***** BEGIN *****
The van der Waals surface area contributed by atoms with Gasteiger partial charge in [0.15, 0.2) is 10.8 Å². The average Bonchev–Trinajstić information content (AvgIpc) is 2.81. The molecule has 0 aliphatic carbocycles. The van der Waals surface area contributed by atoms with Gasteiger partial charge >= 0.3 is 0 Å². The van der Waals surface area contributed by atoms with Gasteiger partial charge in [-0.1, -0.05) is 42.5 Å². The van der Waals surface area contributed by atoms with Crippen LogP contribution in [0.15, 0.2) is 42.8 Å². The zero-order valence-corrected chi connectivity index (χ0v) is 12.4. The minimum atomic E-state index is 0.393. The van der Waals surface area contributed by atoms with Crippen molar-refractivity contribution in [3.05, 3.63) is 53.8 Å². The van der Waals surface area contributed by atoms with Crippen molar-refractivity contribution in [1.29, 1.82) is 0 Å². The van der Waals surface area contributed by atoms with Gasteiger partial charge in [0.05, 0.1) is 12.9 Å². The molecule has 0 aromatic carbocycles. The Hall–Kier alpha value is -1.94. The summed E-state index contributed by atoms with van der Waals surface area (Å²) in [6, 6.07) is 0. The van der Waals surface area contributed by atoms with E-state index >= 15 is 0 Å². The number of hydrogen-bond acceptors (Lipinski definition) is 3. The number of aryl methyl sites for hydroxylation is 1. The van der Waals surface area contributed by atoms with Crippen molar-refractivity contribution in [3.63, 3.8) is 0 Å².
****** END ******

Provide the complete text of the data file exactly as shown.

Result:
The van der Waals surface area contributed by atoms with Gasteiger partial charge in [0.15, 0.2) is 10.8 Å². The average Bonchev–Trinajstić information content (AvgIpc) is 2.81. The molecule has 0 aliphatic carbocycles. The van der Waals surface area contributed by atoms with Gasteiger partial charge >= 0.3 is 0 Å². The van der Waals surface area contributed by atoms with Gasteiger partial charge in [-0.1, -0.05) is 42.5 Å². The van der Waals surface area contributed by atoms with Crippen LogP contribution in [0.15, 0.2) is 42.8 Å². The zero-order valence-corrected chi connectivity index (χ0v) is 12.4. The minimum atomic E-state index is 0.393. The van der Waals surface area contributed by atoms with Crippen molar-refractivity contribution in [3.05, 3.63) is 53.8 Å². The van der Waals surface area contributed by atoms with Crippen molar-refractivity contribution in [1.29, 1.82) is 0 Å². The van der Waals surface area contributed by atoms with Gasteiger partial charge in [0.05, 0.1) is 12.9 Å². The molecule has 0 aromatic carbocycles. The Hall–Kier alpha value is -1.94. The summed E-state index contributed by atoms with van der Waals surface area (Å²) in [6, 6.07) is 0. The van der Waals surface area contributed by atoms with E-state index >= 15 is 0 Å². The number of hydrogen-bond acceptors (Lipinski definition) is 3. The number of aryl methyl sites for hydroxylation is 1. The van der Waals surface area contributed by atoms with Crippen molar-refractivity contribution in [3.63, 3.8) is 0 Å².